I remained disconnected from Ebert’s life through his struggles. Embarrassingly, I could not look at him after surgeons removed his lower jaw to stop the spread of cancer. It wasn’t personal. When my own uncle rapidly declined from colon cancer, he became a shell of the man I’d known since birth, and I couldn’t look on him. When my grandmother developed Alzheimer’s and deteriorated in a nursing home, I would not see her wallowing in filth and decay. Death and I, we didn’t get along, and I wanted to preserve the memory of these people so close to my heart as I’d known them in their prime. So, it wasn’t a personal thing against Ebert. It was a pattern. How I did things then.
Watching Life Itself, you cannot look away from Ebert. I had no idea that the removal of his jaw allowed you to see through his mouth to the bandages wrapped around his neck. I saw the nurses drain fluid from his throat. I saw him struggle to walk. Struggle to communicate. And rage against those there only to help him. I saw a man die. And, again, this man shamed me.
Through it all, not only did I realize there was still a vital, intelligent, productive man behind the distorted visage, but this man continued to write. To live his dream. To produce more meaningful content than he ever had before. I couldn’t help but look to myself, of sound mind and able body, and think about all the time I’d lost to my passion.
I do not regret getting married and raising a family for these people are vital, critical parts of my life, and I love them deeply. What I regret are the days I’ve wasted, doing nothing. The hours I’ve let drift like petals on the wind with nothing to show. The apathy and laziness that creeps in with depression. I let it get to me. When I look at Ebert in the documentary, he did not let it affect him. He pushed through and stayed true himself.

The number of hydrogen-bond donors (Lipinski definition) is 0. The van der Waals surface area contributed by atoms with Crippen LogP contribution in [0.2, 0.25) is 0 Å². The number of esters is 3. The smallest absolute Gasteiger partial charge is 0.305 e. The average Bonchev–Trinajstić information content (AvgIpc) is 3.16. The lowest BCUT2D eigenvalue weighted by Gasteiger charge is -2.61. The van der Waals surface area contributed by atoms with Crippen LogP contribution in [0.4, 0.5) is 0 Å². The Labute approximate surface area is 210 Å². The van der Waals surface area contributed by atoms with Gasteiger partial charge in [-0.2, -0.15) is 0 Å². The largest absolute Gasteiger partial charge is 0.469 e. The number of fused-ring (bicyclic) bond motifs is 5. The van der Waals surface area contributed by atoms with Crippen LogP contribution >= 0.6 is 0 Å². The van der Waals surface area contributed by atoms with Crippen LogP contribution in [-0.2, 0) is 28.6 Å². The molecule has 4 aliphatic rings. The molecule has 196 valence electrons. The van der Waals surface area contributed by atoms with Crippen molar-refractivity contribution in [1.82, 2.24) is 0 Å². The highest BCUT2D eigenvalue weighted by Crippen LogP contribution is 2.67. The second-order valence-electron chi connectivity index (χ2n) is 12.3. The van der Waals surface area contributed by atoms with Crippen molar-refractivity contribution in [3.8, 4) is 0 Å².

I will always be grateful to Roger Ebert, my greatest teacher. He had no idea even who I was save for a brief email exchange most assuredly long forgotten. But, to me, he was the greatest professor I have and will ever have. He taught me the difference between movies and cinema. He taught me to not to obsess over silly things but, instead, focus on deeper subjects. And, finally, he taught me about life itself and, despite the challenges and hardships we face, we should never give up on who we are and what we love.
Lately, I have been lucky enough to be welcomed into a community where I can express my thoughts and opinions through my writing, allowing me to waken and hone muscles I haven’t used in years. Watching the great Life Itself has only reaffirmed that dream, my passion for writing.
It is a passion I will never again ignore, and dream I will doggedly pursue.
I have you, Roger Ebert, to thank for that.